Tad Williams The Witchwood CrownThe Witchwood Crown by Tad Williams

The Witchwood Crown (Last King of Osten Ard) Kindle Edition by Tad WilliamsTad Williams’ long-awaited return to Osten Ard began with the tasty appetizer that was The Heart of What Was Lost, a bridge novella between the old series and the new. Now the first course of the main feast is here — The Witchwood Crown (2017) — and to be honest, I sort of want to order more appetizer.

Before I get into my reasons for being underwhelmed by The Witchwood Crown, I want to offer up a few caveats. The first is a matter of logistics. It’s rare for me to spend more than two sittings with a book; I greatly prefer fully immersing myself in a story for its entirety, reading start to finish in one go or, if necessary due to length, two at most. But due to circumstances, I couldn’t do that with The Witchwood Crown, and I readily admit that having to read it in more like 7-10 sittings may have colored my response, especially given the structure of the novel. Second, Williams, more than most authors I know, tends to start his series (at least the ones I’ve read) very slowly — easing in, introducing characters, worlds, and story lines, and then meandering around for a while as the plot moves at a slow, some might term it glacial, pace, before eventually picking up. Which doesn’t make my soon-to-come complaint about a meandering plot less accurate, but it does mean that complaint may become moot in book two. So you may want to keep those two cautions in mind as you continue.

As far as that plot. In broad terms it’s basically what one would expect for a sequel trilogy (I’m going to assume anyone picking up The Witchwood Crown has read the earlier trilogy MEMORY, SORROW, & THORN): the defeated evil/villain/adversary is not quite as defeated as everyone thinks, is making noise about rising once again, and a combination of the old familiar folks and some new ones have to stop the “new” threat. More specifically, the Norns or “Hikeda’ya” of the North, vanquished in MEMORY, SORROW, & THORN and forced to retreat into their mountain hideaway, are plotting anew to wipe out the upstart mortals via devious plots, mysterious missions, advice from the dead, assassinations, and the need for the blood of a live dragon.

Meanwhile, in the High Ward, King Simon and Queen Miriamele are finding that their victory over the Norns thirty years earlier didn’t end the world’s problems. There’s a brotherly dispute in their most populous kingdom, Nabban, that threatens to turn into full civil war, a trade dispute between two other factions, rumors of renewed worship of an evil old religion in yet another corner of the wider kingdom, the possibility of war with the grasslanders on their borders, an enigmatic decade’s-long silence from their faerie allies the Sithi, and the continued mystery of Prince Josua’s disappearance, along with his wife and children, years ago. More personally, Simon and Miriamele continue to mourn their own son John Josua’s death due to illness, and are at their wit’s end with regard to their grandson Morgan — heir to the throne and also, unfortunately, a whiny drunkard who seemingly couldn’t be less interested in anything nearing responsibility. Oh, and everyone is getting old and feeling it.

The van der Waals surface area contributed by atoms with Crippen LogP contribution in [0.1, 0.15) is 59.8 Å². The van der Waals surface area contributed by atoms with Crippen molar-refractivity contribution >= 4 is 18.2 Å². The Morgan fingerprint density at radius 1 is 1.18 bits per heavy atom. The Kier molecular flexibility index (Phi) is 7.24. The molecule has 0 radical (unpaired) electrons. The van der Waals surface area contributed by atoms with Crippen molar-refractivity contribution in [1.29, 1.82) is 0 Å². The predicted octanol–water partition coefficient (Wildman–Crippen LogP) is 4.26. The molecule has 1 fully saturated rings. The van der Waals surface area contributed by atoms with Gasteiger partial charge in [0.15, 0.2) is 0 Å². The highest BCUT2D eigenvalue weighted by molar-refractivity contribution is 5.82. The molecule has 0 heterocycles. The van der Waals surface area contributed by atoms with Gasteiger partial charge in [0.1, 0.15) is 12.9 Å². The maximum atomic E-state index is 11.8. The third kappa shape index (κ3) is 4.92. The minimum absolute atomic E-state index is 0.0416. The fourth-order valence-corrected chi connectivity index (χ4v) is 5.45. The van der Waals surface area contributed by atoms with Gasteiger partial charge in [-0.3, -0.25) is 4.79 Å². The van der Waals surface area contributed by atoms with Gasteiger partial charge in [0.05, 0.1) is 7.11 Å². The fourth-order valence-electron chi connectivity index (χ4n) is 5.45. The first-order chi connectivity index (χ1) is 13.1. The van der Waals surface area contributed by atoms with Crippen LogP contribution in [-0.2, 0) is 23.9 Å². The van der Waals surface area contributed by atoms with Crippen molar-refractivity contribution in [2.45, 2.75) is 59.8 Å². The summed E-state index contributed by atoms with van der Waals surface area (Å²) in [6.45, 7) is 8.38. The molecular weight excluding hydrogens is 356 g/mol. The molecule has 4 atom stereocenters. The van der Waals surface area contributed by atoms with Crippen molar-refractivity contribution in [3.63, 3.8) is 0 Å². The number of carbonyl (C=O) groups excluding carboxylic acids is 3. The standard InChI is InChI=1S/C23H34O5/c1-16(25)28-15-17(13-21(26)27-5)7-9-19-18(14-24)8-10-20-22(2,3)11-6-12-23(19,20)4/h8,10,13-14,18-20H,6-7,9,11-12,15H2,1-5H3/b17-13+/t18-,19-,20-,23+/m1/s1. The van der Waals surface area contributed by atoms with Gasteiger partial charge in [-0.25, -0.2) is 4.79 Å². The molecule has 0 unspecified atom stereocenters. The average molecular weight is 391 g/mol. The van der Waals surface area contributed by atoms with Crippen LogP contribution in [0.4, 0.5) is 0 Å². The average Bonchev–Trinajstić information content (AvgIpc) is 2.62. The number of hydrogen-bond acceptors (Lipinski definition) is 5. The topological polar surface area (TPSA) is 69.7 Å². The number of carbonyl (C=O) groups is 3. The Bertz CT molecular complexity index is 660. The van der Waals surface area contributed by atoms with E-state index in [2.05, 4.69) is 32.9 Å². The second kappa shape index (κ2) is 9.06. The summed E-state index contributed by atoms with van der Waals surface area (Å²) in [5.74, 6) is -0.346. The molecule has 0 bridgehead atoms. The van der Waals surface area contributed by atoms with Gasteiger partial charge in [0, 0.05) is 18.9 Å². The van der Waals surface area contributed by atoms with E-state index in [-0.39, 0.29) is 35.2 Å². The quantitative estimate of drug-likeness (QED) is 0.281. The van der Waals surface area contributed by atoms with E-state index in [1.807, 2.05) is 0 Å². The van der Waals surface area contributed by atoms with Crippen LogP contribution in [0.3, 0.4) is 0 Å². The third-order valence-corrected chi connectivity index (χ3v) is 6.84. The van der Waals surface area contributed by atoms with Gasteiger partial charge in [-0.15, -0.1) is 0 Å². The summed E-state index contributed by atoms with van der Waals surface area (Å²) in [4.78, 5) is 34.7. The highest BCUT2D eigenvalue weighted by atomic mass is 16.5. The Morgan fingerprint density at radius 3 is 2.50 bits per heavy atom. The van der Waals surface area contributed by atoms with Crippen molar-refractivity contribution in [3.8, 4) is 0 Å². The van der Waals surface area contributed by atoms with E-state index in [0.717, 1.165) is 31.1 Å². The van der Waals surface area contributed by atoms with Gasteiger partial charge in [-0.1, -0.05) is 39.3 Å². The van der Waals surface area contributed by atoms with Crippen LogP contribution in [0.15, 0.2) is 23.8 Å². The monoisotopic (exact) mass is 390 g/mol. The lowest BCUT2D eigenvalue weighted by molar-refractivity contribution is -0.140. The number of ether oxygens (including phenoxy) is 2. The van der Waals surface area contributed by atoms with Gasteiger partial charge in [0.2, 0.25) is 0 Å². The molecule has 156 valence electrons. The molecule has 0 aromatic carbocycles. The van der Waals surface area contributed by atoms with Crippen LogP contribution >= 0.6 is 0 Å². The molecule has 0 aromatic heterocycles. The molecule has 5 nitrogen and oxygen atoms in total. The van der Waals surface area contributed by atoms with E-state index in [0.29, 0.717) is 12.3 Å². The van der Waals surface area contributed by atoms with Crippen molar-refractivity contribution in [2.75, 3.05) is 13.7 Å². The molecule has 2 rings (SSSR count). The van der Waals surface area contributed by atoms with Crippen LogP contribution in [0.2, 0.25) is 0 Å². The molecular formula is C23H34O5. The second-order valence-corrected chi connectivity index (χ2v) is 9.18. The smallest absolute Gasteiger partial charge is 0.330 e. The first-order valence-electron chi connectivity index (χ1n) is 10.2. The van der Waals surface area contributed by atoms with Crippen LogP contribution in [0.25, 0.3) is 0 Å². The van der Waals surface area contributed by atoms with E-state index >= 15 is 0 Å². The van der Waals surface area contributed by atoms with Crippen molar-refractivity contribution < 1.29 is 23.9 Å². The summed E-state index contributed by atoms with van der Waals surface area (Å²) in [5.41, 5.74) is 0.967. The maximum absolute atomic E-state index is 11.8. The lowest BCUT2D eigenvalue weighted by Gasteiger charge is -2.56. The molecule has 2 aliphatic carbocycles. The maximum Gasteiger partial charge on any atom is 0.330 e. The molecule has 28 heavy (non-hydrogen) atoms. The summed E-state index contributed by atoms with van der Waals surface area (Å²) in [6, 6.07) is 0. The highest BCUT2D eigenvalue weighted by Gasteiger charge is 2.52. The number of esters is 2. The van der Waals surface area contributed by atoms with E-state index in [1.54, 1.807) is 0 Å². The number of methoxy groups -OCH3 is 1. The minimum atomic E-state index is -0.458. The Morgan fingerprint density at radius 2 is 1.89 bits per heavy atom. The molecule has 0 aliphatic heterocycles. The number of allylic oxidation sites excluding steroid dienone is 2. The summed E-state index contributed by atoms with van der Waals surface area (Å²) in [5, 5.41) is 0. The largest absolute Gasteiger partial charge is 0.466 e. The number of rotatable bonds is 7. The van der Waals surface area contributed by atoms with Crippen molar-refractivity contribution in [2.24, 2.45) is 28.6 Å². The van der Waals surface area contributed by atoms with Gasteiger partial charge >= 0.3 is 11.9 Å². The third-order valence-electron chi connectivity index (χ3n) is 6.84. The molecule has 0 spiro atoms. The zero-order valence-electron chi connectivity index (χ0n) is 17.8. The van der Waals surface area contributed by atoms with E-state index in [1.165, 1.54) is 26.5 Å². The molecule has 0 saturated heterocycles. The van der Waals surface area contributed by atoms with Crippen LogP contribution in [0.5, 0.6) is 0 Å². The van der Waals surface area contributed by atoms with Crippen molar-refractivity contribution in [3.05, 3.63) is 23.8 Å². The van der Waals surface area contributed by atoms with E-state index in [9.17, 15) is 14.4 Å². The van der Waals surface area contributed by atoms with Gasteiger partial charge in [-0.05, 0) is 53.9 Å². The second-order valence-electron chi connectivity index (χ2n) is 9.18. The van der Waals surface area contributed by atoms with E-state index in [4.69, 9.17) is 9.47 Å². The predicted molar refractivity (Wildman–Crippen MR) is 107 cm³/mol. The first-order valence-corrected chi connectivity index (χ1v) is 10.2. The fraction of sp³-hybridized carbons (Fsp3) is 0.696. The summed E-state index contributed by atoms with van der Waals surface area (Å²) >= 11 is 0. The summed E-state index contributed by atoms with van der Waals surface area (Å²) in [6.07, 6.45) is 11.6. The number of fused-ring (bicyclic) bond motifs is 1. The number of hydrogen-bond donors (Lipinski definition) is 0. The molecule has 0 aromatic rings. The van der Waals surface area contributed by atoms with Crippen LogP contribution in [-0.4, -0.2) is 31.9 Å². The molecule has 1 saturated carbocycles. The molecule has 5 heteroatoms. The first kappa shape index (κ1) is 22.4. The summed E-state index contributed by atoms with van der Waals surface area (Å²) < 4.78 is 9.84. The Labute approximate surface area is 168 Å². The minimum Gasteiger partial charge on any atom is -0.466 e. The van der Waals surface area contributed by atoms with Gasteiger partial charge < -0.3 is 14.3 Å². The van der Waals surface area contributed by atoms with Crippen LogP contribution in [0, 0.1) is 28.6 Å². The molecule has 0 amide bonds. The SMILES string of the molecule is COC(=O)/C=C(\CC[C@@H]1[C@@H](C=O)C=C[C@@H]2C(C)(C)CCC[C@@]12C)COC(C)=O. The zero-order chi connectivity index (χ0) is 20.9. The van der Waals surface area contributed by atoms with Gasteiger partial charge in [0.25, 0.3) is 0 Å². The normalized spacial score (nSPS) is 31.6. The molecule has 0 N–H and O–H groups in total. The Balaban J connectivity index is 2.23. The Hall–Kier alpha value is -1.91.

Into the Narrowdark by Tad Williams science fiction and fantasy book and audiobook reviewsAs you can see, there’s a lot going on (and that’s a partial list by the way), which leads to my major issue with The Witchwood Crown; it feels overstuffed. Structurally, I felt there were too many POVs. An incomplete list would include Simon, Miriamelle, Morgan, Tiamak, the Hand of the Throne Count Eolair, the monk Brother Etan, Princess Idela, Chancellor Pasevalles, Jarnulf the self-proclaimed “White Hand,” the grasslanders Fremur and Unver, the Hikeda’ya Lord Viyeki, his mortal slave concubine Tzoja, and their half-blood daughter Nezuru. The characters themselves vary in interest/quality (more on that later), but just from a logistical stance, the number of POVs led to the book feeling like it was constantly stuttering; just as one storyline might start to get interesting, we were off to another. I never felt I got into a smooth reading rhythm.

In terms of characterization, things were pretty hit and miss. Jarnulf, a mortal of mysterious background who has spent years hunting and killing the Norns, is probably the most compelling character thanks to that mysterious background, his intensity (nicely complemented by a dry wit), and the constantly tense situation he finds himself in for most of the novel. For similar reasons, I was also mostly captivated by Nezuru, who as a half-blood is never sure of exactly who she is and the way in which this becomes more, not less, problematic as the novel continues was one of my favorite storylines, especially as it intersected with Jarnulf. It was a pleasure to be reunited with Viyeki; I find his internal voice to be warmly engaging and intellectually stimulating, and I wouldn’t have minded, as with the first two, more time spent with him. Beyond these three the characters ranged from somewhat interesting but not given much to do to weakly or predictably drawn. If things go the usual course (which they of course may not), then we’re shown a drunken, whiny, annoying, self-interested Morgan so as to better appreciate his eventual turnaround. But that still means a lot of pages with a drunken, whiny, annoying, and self-interested person, which pretty much says it all. Simon and Miriamele are pretty pale images of their earlier selves, and though there may be a thematic reason for this, it doesn’t make them any less pale and uninteresting.